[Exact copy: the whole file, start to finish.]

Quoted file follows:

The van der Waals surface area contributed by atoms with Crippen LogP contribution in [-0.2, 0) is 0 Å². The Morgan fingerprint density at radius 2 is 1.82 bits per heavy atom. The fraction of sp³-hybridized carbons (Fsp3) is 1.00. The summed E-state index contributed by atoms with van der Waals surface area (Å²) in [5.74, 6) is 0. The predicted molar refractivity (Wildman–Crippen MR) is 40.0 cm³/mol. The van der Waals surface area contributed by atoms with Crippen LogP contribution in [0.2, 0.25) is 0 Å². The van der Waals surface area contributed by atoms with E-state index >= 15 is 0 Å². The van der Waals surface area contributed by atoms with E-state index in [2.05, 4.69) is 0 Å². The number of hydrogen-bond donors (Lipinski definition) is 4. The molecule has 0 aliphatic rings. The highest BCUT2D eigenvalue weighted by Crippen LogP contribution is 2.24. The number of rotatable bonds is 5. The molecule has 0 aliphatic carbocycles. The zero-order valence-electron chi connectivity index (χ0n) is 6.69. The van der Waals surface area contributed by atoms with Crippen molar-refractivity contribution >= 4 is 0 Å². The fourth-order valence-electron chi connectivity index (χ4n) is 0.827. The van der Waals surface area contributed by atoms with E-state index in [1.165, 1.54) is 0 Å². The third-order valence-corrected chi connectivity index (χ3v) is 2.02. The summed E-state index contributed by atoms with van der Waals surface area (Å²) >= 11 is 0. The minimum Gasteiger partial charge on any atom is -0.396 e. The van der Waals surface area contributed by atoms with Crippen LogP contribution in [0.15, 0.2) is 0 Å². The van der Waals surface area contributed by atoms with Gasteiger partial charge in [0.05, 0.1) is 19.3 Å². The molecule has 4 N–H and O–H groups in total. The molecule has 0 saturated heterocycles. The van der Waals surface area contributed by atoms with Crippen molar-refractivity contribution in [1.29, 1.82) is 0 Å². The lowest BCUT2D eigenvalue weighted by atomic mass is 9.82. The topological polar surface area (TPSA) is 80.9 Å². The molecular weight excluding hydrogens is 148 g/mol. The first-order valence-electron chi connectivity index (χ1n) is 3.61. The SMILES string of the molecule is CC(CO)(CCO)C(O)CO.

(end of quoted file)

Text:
The van der Waals surface area contributed by atoms with Crippen LogP contribution in [-0.2, 0) is 0 Å². The Morgan fingerprint density at radius 2 is 1.82 bits per heavy atom. The fraction of sp³-hybridized carbons (Fsp3) is 1.00. The summed E-state index contributed by atoms with van der Waals surface area (Å²) in [5.74, 6) is 0. The predicted molar refractivity (Wildman–Crippen MR) is 40.0 cm³/mol. The van der Waals surface area contributed by atoms with Crippen LogP contribution in [0.2, 0.25) is 0 Å². The van der Waals surface area contributed by atoms with E-state index >= 15 is 0 Å². The van der Waals surface area contributed by atoms with E-state index in [2.05, 4.69) is 0 Å². The number of hydrogen-bond donors (Lipinski definition) is 4. The molecule has 0 aliphatic rings. The highest BCUT2D eigenvalue weighted by Crippen LogP contribution is 2.24. The number of rotatable bonds is 5. The molecule has 0 aliphatic carbocycles. The zero-order valence-electron chi connectivity index (χ0n) is 6.69. The van der Waals surface area contributed by atoms with Crippen molar-refractivity contribution >= 4 is 0 Å². The fourth-order valence-electron chi connectivity index (χ4n) is 0.827. The van der Waals surface area contributed by atoms with E-state index in [1.165, 1.54) is 0 Å². The third-order valence-corrected chi connectivity index (χ3v) is 2.02. The summed E-state index contributed by atoms with van der Waals surface area (Å²) >= 11 is 0. The minimum Gasteiger partial charge on any atom is -0.396 e. The van der Waals surface area contributed by atoms with Crippen LogP contribution in [0.15, 0.2) is 0 Å². The van der Waals surface area contributed by atoms with Gasteiger partial charge in [0.05, 0.1) is 19.3 Å². The molecule has 4 N–H and O–H groups in total. The molecule has 0 saturated heterocycles. The van der Waals surface area contributed by atoms with Crippen molar-refractivity contribution in [1.29, 1.82) is 0 Å². The lowest BCUT2D eigenvalue weighted by atomic mass is 9.82. The topological polar surface area (TPSA) is 80.9 Å². The molecular weight excluding hydrogens is 148 g/mol. The first-order valence-electron chi connectivity index (χ1n) is 3.61. The SMILES string of the molecule is CC(CO)(CCO)C(O)CO.